This site uses cookies to deliver our services, improve performance, for analytics, and (if not signed in) for advertising. By using LibraryThing you acknowledge that you have read and understand our Terms of Service and Privacy Policy. Your use of the site and services is subject to these policies and terms.
Hide this

Results from Google Books

Click on a thumbnail to go to Google Books.

The Manhattan Project: The Birth of the…

The Manhattan Project: The Birth of the Atomic Bomb in the Words of Its… (2007)

by Cynthia C. Kelly (Editor)

Other authors: Richard Rhodes (Introduction)

MembersReviewsPopularityAverage ratingMentions
202158,111 (3.97)7



Sign up for LibraryThing to find out whether you'll like this book.

No current Talk conversations about this book.

» See also 7 mentions

The Manhattan Project is an ambitious undertaking, taken on by Kelly, the president of the Atomic Heritage Foundation in D.C. Her brief was to present the story of the atomic bomb from the discovery of fission through to today's possibility that terrorist organizations could control this means to destroy the world. The 70 year span includes letters, speeches, eyewitness accounts and oral histories. These last are the most compelling: scientists enmeshed in the overwhelming process of creating a top secret government project describe what it was like to live with the horrifying results of their work.

The chief physicist, J. Robert Oppenheimer and the army's head of the program, Gen. Leslie R. Groves, are the main characters here, two compelling personalities determined to carry out their project in a limited time and bring an end to WWII. The army built three top secret sites in Tennessee, Washington State and Los Alamos, New Mexico where scores of the west's most brilliant scientists and their families lived, assisted by army personnel, most of whom had some scientific background.

The team faced a massive, dangerous task and produced atom and hydrogen bombs in a relatively short time. This "can do" tone changes once the bomb is dropped and much of the second half of the book centers on the aftermath: the morality of dropping the bomb, the horrible effects of destruction and radiation on the people of Hiroshima and Nagasaki, and the need for arms control as more and more countries develop their own nuclear programs.

President Eisenhower's "Atoms for Peace" speech at the UN is startling in its eloquence and Oppenheimer's speech to his fellow scientists titled "You Have Done Excellent Work" warns them that their work will be criticized for generations to come.

Questions about whether the bomb should have been dropped on Japan surfaced almost immediately after the event. The creation of the Manhattan Project was due to the Allies' concern that the Nazis were developing a nuclear program; once it was determined in 1944 that no program existed, several MP physicists wanted the project to be abandoned. Some left, appalled that the bomb would be dropped on Japan, a country that never had a nuclear program. Others leaked secrets to the Soviets, fearing a post war world in which one country - the U.S. - could potentially control and threaten all the others.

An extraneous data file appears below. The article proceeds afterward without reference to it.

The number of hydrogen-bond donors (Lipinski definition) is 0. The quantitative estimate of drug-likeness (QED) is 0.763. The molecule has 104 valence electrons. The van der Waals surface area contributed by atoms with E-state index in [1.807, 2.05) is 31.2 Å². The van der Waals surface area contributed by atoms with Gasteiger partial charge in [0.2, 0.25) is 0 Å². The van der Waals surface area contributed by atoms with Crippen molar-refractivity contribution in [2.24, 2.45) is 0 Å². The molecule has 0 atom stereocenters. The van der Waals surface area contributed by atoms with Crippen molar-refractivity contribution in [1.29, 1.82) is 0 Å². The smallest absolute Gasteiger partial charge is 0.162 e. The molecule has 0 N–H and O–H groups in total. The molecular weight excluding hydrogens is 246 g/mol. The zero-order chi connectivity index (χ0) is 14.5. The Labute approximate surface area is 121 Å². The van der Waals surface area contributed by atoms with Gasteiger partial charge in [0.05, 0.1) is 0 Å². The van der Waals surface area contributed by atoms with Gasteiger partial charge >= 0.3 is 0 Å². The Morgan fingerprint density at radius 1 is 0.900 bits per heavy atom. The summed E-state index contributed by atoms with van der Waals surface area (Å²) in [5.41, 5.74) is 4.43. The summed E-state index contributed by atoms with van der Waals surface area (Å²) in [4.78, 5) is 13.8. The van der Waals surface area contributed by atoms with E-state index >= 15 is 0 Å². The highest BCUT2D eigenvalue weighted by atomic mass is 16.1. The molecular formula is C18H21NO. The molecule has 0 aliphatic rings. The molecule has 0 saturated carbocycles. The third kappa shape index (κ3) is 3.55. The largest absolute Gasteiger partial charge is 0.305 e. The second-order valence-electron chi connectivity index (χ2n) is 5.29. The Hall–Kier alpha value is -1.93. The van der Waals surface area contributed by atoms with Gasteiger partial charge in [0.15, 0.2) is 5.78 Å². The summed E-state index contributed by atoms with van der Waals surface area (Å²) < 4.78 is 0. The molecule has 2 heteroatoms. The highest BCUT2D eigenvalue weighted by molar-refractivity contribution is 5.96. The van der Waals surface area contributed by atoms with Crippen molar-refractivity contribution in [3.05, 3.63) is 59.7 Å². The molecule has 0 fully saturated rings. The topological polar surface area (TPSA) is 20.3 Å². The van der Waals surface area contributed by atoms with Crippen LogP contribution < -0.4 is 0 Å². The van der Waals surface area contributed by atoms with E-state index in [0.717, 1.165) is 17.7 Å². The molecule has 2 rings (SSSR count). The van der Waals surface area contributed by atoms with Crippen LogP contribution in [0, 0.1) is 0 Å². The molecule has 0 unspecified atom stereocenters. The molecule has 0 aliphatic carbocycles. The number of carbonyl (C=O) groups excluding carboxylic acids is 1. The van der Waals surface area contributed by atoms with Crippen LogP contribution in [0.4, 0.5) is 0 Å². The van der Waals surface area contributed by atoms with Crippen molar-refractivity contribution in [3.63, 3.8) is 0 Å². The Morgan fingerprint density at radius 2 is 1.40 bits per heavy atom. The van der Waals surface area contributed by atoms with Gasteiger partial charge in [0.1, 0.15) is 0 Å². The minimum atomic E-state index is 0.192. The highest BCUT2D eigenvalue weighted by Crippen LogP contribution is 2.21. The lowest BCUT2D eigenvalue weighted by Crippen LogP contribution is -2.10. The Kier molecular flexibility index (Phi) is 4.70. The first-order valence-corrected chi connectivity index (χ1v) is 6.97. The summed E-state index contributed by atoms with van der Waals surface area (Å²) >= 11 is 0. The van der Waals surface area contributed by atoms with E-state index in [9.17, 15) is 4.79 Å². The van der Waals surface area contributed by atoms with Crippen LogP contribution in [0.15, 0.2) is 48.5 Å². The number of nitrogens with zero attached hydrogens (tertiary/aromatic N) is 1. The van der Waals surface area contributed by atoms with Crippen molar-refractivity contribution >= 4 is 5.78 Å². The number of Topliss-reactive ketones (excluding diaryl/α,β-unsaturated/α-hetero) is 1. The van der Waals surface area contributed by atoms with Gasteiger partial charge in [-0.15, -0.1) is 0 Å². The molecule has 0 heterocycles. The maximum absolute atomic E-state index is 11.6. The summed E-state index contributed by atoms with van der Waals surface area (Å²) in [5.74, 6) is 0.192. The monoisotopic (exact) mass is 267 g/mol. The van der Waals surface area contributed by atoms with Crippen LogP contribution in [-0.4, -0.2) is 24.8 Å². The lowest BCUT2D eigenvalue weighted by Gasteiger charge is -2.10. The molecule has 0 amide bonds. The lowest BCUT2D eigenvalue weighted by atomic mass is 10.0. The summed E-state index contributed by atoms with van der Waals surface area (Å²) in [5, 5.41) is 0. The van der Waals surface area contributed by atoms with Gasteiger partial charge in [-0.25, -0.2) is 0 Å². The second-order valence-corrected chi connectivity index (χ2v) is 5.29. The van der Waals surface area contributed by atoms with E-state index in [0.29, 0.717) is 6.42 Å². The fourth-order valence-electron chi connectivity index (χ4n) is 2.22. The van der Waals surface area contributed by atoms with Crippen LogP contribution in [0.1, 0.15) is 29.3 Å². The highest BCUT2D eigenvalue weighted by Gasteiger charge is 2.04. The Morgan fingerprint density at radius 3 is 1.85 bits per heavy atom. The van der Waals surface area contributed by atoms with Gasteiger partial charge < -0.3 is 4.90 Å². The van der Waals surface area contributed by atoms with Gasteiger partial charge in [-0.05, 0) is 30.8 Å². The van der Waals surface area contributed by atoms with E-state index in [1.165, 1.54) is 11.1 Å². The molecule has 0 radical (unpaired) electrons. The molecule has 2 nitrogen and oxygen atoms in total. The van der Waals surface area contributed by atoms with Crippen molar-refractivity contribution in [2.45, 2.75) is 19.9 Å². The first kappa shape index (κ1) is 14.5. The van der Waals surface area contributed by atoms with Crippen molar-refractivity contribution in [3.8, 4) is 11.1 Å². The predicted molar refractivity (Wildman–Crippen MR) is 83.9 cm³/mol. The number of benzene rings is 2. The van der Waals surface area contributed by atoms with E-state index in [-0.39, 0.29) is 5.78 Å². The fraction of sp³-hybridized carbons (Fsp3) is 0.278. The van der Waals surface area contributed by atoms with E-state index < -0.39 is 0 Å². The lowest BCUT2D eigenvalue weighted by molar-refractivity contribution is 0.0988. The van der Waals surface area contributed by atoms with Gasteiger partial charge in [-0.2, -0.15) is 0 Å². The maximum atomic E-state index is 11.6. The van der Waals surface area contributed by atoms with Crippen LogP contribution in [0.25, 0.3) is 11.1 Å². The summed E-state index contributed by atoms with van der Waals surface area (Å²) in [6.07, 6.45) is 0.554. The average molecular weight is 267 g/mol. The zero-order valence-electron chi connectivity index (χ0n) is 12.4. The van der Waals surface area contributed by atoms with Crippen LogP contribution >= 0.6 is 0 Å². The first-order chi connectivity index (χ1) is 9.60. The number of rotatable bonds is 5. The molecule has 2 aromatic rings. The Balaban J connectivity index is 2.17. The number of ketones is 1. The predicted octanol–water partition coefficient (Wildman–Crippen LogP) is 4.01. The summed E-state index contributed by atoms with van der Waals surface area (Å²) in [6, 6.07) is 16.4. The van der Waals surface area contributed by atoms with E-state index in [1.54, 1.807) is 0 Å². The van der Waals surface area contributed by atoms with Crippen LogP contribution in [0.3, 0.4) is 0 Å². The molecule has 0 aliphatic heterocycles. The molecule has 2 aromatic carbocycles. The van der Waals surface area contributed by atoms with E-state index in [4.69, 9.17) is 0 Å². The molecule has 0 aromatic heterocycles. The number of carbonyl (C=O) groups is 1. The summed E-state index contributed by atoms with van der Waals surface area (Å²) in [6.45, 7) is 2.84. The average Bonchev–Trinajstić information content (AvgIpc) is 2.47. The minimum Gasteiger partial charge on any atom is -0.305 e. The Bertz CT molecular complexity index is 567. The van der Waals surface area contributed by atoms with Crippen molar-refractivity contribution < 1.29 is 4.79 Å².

President Truman and Secretary of War Henry Stimson rationalized that an invasion of Japan could have cost 1 million American lives, a number that was immediately criticized.

The book presents both sides of the argument. Interestingly, Secretary Stimson wrote in 1948: "History is often not what actually happened but what is recorded as such."

Of all the accounts in this book, the most compelling for me was that of John Martin Taylor, whose father was a Los Alamos scientist. Hearing his friends talk about what their fathers did in the war, the 12 year old asked his dad about his war experience:

"He quietly took John Hersey's 'Hiroshima' from the bookshelf and handed it to me.
'Read this.'
The story has haunted me ever since, and my dad has always refused to talk about the work he did as a young chemist on the Manhattan Project."
1 vote NarratorLady | Jan 29, 2010 |
no reviews | add a review

» Add other authors

Author nameRoleType of authorWork?Status
Kelly, Cynthia C.Editorprimary authorall editionsconfirmed
Rhodes, RichardIntroductionsecondary authorall editionsconfirmed
You must log in to edit Common Knowledge data.
For more help see the Common Knowledge help page.
Series (with order)
Canonical title
Original title
Alternative titles
Original publication date
Important places
Important events
Related movies
Awards and honors
First words
Last words
Disambiguation notice
Publisher's editors
Publisher series
Original language

References to this work on external resources.

Wikipedia in English


Book description
Haiku summary

No descriptions found.

"Mia Montrose, archaeological linguist, has discovered that the Black Madonna is a code used by secret societies throughout time for the lost key to an ancient power source: the Sphere of Amenti. Kali, inter-dimensional Queen of the Anunnaki -now fully merged with the youngest Dragon Queen, Tamar Devere - has less than a year to rehabilitate her Fallen kindred who desire inter-galactic domination. Ashlee Granville-Devere, and the Dragon Queens must pool their talents to open the twelve Stations of the Signet Grid and unlock the Halls of Amenti lest the Fallen succeed in using time-travel technologies to destroy humanity. From the ancient past to the distant future, from Montsg ur to the way-stations of the universe, from the Underworld of the Kali Rift to the Otherworld of the Ranna Time Flow - the inter-time war must be won for the sake of the future."--Provided by publisher.… (more)

» see all 2 descriptions

Quick Links

Popular covers


Average: (3.97)
3 2
3.5 1
4 14
5 2

Is this you?

Become a LibraryThing Author.


About | Contact | Privacy/Terms | Help/FAQs | Blog | Store | APIs | TinyCat | Legacy Libraries | Early Reviewers | Common Knowledge | 127,283,560 books! | Top bar: Always visible